At least two of five cases of a potentially deadly strain of E. coli in New Brunswick are linked, the province's chief medical officer of health has confirmed.
Dr. Eilish Cleary says she received preliminary test results on Friday morning that show a case in Saint John and a case in Fredericton have a very similar pattern of E. coli O157 and are therefore considered linked.
"So that tells us, again it gives us more information, that there is something unusual going on," she said.
Officials are still trying to determine the source and whether there is any link to a recent outbreak in Nova Scotia, said Cleary.
"We do that in two ways — one, we interview the individuals and see where they have been over the last couple of weeks, whether they’ve had connections between each other, and we also look at their food histories, where they’ve eaten, have they eaten in restaurants, have they eaten particular types of foods."
E. coli can be transmitted by eating undercooked meat, food contaminated during preparation, or from another person infected with E. coli.
There have been two confirmed cases of E. coli O157 in the Saint John region and three in the Fredericton area.
All five patients were seen in hospital emergency rooms, but only one had to be admitted to hospital, said Cleary.
The affected people are between the ages of 18 and 39 and likely contracted the bacteria over the holidays, she said.
"We know that many of them, if not all of them, have visited a number of restaurants in the past two weeks and so we will be having inspectors visit those restaurants to make sure that their food preparation is up to scratch," Cleary said.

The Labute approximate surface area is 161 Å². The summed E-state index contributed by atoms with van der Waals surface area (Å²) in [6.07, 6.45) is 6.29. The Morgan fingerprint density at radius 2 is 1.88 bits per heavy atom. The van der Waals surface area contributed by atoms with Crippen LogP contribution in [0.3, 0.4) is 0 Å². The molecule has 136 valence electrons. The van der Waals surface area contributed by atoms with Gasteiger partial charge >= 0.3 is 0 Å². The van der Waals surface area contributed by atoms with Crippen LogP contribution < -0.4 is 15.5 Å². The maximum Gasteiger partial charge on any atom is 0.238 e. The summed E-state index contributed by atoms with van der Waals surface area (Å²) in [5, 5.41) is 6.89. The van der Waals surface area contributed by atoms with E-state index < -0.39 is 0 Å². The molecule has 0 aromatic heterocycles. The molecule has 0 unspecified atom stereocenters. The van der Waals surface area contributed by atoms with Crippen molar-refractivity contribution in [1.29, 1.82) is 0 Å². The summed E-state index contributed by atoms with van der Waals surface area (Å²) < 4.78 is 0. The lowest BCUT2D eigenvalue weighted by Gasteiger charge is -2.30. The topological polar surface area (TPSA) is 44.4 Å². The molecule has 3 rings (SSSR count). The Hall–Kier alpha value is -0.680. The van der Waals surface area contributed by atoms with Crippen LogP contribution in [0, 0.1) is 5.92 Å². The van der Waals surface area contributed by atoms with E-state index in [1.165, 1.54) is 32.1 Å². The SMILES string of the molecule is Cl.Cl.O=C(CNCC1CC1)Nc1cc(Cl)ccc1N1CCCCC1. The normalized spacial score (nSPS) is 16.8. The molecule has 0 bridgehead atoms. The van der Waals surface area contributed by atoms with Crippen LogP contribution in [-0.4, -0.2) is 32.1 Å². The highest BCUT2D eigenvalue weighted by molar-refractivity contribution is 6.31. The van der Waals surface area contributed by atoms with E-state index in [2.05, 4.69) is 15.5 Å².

How to prevent spread of E. coli
- Wash, peel raw vegetables and fruit.
- Cook meat properly.
- Wash hands and surfaces after handling raw meat.
- Consume only pasteurized dairy products.
Nova Scotia had seven confirmed cases of E. coli O157 over the holidays — three in the Halifax region, two in Antigonish and one each in Truro and Stellarton.
Two people were hospitalized, including one suffering from kidney failure, officials have said.
Dr. Robert Strang, Nova Scotia's chief public health officer, said it's possible the source is a food item sold in both Maritime provinces.
E. coli O157 is the same strain that killed seven people in Walkerton, Ont., in 2000.
This particular strain of E. coli secretes a powerful toxin that can destroy red blood cells, leading to severe illness, high blood pressure and kidney damage.
It also led to the biggest beef recall in Canadian history last fall. The Canadian Food Inspection Agency recalled more than 1,500 beef products that were packed at XL Foods, a meat processing plant in Brooks, Alta.
E. coli O157 also put two Fredericton teenagers in hospital in July, including Micaella Boer, 18.
"We knew it was something really bad, but we had no idea what E. coli was because we never really thought of it," recalled her mother, Victoria Boer.
Micaella spent several weeks in a Saint John hospital undergoing a series of blood transfusions.
She still suffers some of the after effects, her mother said.
"She's tired. She just started engineering at UNB so it's hard for her to keep up like she used to."
An outbreak of E. coli O157 in Miramichi in April hospitalized at least 13 people.
Symptoms of E. coli O157 resemble gastro-intestinal illness, such as severe cramps, bloody diarrhea, abdominal pain and vomiting.